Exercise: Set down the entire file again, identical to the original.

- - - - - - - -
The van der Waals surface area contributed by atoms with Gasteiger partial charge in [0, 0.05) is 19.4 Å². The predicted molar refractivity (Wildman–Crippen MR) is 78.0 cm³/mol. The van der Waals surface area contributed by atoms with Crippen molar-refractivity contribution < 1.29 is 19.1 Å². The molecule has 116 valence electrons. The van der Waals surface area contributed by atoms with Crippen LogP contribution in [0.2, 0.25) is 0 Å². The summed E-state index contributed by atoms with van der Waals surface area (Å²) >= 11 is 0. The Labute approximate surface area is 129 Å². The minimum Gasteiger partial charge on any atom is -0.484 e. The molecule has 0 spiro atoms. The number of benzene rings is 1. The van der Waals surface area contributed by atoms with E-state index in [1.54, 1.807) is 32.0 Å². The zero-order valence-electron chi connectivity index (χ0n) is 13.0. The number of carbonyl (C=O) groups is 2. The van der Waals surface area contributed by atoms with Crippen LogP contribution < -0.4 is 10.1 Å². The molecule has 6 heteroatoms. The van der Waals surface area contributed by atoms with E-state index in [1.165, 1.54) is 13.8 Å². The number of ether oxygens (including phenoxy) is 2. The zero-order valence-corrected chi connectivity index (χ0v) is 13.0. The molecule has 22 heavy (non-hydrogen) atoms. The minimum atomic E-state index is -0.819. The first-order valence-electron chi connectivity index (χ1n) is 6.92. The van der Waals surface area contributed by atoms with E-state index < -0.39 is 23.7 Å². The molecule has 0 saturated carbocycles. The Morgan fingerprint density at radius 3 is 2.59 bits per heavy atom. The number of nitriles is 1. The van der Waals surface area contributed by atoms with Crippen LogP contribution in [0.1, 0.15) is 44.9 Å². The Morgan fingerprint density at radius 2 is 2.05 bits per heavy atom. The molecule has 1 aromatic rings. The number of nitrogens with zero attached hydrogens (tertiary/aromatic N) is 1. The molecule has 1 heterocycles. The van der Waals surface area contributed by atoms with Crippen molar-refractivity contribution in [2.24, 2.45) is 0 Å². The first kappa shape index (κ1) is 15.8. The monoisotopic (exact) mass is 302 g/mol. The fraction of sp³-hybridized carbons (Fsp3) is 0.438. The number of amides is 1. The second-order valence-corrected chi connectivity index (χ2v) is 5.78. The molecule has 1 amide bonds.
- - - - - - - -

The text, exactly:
The van der Waals surface area contributed by atoms with Gasteiger partial charge in [0, 0.05) is 19.4 Å². The predicted molar refractivity (Wildman–Crippen MR) is 78.0 cm³/mol. The van der Waals surface area contributed by atoms with Crippen molar-refractivity contribution < 1.29 is 19.1 Å². The molecule has 116 valence electrons. The van der Waals surface area contributed by atoms with Crippen LogP contribution in [0.2, 0.25) is 0 Å². The summed E-state index contributed by atoms with van der Waals surface area (Å²) >= 11 is 0. The Labute approximate surface area is 129 Å². The minimum Gasteiger partial charge on any atom is -0.484 e. The molecule has 0 spiro atoms. The number of benzene rings is 1. The van der Waals surface area contributed by atoms with E-state index in [1.54, 1.807) is 32.0 Å². The zero-order valence-electron chi connectivity index (χ0n) is 13.0. The number of carbonyl (C=O) groups is 2. The van der Waals surface area contributed by atoms with Crippen LogP contribution < -0.4 is 10.1 Å². The molecule has 6 heteroatoms. The van der Waals surface area contributed by atoms with E-state index in [1.165, 1.54) is 13.8 Å². The number of ether oxygens (including phenoxy) is 2. The zero-order valence-corrected chi connectivity index (χ0v) is 13.0. The molecule has 22 heavy (non-hydrogen) atoms. The minimum atomic E-state index is -0.819. The first-order valence-electron chi connectivity index (χ1n) is 6.92. The van der Waals surface area contributed by atoms with E-state index < -0.39 is 23.7 Å². The molecule has 0 saturated carbocycles. The Morgan fingerprint density at radius 3 is 2.59 bits per heavy atom. The number of nitriles is 1. The van der Waals surface area contributed by atoms with Crippen LogP contribution in [0.1, 0.15) is 44.9 Å². The Morgan fingerprint density at radius 2 is 2.05 bits per heavy atom. The molecule has 1 aromatic rings. The number of nitrogens with zero attached hydrogens (tertiary/aromatic N) is 1. The molecule has 1 heterocycles. The van der Waals surface area contributed by atoms with Crippen molar-refractivity contribution in [2.24, 2.45) is 0 Å². The first kappa shape index (κ1) is 15.8. The monoisotopic (exact) mass is 302 g/mol. The fraction of sp³-hybridized carbons (Fsp3) is 0.438. The number of amides is 1. The second-order valence-corrected chi connectivity index (χ2v) is 5.78. The molecule has 1 amide bonds.